And this is where the self-love that Anita Moorjani spoke of enters in. Not the narcissistic kind that bolsters the ego, but the kind of love that supports the fullest expression of the higher Self, which is interconnected with all life. Loving oneself enough to follow our innermost joy and experience the fullness of a fearless life – to find out what is on the other side of fear. Loving oneself enough to step outside of our personal prisons. This message is really taking root in my heart, and I’ve been reflecting on what self-love means to me. It might mean something different to you, but here are some ideas I have come up with:

Self-love is spending as much time as possible in an environment(s) that values and accepts the gifts you have to offer.

Self-love is surrounding yourself with people who make you laugh and feel good.

Self-love is limiting as much as possible the time you spend with people who bring you down or judge you based on criteria that is completely meaningless to you. 

Self-love is making time for activities and relationships that bring you joy.

Self-love is asking for help when you need it.

Self-love is getting enough rest, exercise, and good nutrition.

Self-love is caring enough not to consume the thing that is unhealthy for you.

Self-love is forgiving your weaknesses BUT not employing forgiveness as a means to excuse or continue to indulge them.

Self-love is being impeccably honest with yourself and taking responsibility (without blaming or beating yourself up) for your life and happiness.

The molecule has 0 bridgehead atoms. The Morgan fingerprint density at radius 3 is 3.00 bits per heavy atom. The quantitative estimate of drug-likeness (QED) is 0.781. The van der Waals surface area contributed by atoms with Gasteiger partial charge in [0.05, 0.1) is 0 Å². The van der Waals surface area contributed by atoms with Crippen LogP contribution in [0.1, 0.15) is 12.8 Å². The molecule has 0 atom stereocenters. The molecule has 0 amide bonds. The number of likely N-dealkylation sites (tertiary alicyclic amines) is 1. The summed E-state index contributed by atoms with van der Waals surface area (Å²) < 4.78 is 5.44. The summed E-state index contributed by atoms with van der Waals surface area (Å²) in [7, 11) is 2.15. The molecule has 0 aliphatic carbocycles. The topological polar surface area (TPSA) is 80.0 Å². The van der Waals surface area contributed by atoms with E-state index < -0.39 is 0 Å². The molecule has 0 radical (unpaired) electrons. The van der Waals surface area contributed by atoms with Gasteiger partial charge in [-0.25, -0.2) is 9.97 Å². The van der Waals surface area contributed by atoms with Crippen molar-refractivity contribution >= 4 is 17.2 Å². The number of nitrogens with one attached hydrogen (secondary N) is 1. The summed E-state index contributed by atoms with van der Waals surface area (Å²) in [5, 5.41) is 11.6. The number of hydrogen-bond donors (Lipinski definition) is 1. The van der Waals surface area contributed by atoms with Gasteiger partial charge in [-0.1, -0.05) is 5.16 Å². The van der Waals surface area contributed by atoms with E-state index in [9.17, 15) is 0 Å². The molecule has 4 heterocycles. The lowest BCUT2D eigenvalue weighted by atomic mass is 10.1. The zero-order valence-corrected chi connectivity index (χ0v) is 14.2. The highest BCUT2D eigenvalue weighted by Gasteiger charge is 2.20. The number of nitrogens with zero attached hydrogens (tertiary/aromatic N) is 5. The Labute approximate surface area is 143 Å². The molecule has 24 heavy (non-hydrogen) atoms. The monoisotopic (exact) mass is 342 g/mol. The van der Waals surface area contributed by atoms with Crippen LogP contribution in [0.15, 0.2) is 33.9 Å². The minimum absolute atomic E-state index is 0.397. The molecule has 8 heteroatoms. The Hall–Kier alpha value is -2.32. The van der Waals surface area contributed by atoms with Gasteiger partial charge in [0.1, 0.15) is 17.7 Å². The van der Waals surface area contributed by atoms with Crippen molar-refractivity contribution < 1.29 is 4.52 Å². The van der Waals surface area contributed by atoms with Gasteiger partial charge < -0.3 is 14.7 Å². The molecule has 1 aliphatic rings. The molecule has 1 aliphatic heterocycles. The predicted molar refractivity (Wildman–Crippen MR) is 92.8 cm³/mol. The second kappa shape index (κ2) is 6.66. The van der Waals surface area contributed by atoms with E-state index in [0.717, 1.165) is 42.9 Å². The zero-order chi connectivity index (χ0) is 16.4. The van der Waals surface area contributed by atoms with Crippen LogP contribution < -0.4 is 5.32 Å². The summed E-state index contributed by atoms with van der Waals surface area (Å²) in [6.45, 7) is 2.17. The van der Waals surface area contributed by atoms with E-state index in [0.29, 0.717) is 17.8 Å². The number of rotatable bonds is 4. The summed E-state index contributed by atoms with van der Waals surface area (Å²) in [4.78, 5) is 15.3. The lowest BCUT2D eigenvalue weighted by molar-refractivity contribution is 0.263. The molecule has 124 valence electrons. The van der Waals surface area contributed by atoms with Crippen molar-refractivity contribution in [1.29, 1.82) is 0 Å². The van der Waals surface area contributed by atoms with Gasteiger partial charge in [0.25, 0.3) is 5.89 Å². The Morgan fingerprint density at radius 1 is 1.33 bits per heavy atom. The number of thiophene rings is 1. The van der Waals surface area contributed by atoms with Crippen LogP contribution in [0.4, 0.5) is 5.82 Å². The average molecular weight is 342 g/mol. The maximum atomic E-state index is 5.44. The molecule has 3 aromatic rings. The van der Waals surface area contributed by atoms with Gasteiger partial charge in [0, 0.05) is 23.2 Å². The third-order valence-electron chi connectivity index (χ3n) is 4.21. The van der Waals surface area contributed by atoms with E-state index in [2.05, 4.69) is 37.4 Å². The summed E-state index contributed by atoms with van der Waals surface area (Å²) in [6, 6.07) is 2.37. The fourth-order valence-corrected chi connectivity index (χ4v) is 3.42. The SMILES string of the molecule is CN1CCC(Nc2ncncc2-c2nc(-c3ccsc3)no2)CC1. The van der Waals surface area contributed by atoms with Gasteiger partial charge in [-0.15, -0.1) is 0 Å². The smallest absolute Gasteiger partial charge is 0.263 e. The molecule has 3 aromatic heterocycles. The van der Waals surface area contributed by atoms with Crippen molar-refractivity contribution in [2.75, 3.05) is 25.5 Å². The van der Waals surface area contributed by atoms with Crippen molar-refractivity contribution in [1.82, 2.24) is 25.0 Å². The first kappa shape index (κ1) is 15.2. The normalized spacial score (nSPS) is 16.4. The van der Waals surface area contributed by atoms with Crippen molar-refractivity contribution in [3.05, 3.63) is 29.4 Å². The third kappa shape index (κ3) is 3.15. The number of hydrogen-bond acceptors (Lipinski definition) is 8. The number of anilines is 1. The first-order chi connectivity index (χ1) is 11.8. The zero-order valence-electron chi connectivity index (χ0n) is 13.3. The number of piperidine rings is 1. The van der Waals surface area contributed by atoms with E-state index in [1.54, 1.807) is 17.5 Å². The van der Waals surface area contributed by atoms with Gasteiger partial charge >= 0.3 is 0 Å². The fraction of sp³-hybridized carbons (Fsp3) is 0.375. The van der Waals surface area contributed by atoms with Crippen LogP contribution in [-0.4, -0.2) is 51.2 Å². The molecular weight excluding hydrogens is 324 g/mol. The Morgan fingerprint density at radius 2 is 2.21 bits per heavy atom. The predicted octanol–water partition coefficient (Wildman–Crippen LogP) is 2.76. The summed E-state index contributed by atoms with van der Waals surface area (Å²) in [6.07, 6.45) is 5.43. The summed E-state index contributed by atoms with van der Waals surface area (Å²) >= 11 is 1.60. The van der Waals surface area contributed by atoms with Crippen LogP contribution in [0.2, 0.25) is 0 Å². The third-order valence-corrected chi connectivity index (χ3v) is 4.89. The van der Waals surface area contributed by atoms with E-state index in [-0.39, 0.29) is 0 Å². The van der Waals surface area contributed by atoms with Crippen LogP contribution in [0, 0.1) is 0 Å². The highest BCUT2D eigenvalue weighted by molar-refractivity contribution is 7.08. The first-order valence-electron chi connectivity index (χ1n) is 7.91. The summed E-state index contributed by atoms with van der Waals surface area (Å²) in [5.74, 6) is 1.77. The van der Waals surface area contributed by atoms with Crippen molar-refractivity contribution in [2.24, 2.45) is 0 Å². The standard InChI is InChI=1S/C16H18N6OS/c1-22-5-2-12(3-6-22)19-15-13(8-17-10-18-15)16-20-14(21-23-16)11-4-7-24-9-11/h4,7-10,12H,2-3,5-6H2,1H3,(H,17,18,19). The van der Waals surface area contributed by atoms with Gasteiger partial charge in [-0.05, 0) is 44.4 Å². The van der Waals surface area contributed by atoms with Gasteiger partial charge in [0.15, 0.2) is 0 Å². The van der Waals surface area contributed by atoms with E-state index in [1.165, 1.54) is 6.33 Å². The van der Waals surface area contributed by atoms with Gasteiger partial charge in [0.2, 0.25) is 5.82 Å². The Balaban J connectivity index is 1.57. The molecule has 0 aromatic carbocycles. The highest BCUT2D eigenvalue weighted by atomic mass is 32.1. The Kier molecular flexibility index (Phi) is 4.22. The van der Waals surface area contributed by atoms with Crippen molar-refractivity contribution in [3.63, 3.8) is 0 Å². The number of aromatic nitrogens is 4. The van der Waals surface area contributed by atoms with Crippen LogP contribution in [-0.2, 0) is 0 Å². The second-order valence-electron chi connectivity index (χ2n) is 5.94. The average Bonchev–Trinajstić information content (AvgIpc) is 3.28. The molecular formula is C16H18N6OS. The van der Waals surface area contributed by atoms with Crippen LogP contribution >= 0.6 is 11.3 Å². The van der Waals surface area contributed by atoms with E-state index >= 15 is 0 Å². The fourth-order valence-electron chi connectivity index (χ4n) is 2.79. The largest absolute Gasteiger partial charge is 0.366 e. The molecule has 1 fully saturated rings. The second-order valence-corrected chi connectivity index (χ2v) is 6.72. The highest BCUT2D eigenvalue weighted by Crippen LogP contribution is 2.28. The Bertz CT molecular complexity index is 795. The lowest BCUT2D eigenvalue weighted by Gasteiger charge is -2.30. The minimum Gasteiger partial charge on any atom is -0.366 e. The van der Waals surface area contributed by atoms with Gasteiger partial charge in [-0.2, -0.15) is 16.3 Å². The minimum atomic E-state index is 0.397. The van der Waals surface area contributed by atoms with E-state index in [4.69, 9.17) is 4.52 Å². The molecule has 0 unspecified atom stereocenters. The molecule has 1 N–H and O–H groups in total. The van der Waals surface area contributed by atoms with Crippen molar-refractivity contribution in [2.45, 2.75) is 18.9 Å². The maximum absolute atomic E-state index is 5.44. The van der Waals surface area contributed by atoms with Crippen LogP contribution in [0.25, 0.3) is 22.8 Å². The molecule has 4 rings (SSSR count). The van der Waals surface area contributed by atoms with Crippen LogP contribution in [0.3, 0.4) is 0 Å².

Self-love is knowing where to let go with love and allow others to take responsibility for their own life and happiness.

At the core, I believe we are all made of love and light, and our mission is to manifest these qualities in this world of shadows and help our planet evolve.

In a Facebook post, Dr. Wayne Dyer wrote,

“A half-lived life, as Herman Melville describes it, is one in which we do not get to that inner place of peace and joy. Perhaps the most devastating scenario imaginable is to face death knowing that because of some imagined fear, you have always chosen a half-lived life in which you avoided doing the things your heart beckoned you to do. I urge you to change the scenario now. Start living your life with the courage to follow your heart.” 

I hold these words in front of my little beam of light as I form an intention on this Solstice day and feel the truth of Anita Moorjani’s words: “In the end, you will always find that your challenges are a gift.”

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It is now 12:11 p.m., the moment of solstice, as I hit the “publish” button. Happy Solstice!

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The photographs in this blog and in my Flickr photostream are available for purchase as prints or cards through my Etsy shop by selecting a “custom print” in whatever size you prefer and indicating either the name of the print or the blog post and order in which it appears.

© Susan Meyer and River Bliss Photography, 2014. Unauthorized use and/or duplication of this material, including all text and photos, without express and written permission from this website’s author/owner is strictly prohibited. Excerpts and links may be used, provided that full and clear credit is given to Susan Meyer and River Bliss Photography (www.susantarameyer.com) with appropriate and specific direction to the original content.

A Little Perspective

A Little Perspective

Can you imagine a holiday season without any television commercials about gifts to consider giving your loved ones – or what Christmas (or life in general) supposedly looks like?

Welcome to my life.

It’s been about 13 years since I’ve had television reception, by choice. And honestly, I don’t miss it at all. At this time of year, I especially don’t miss the commercials that try to convince us that we’re somehow lacking or would be happier or more loved if only we (or a loved one) had this or looked like that. I, for one, am not buying it.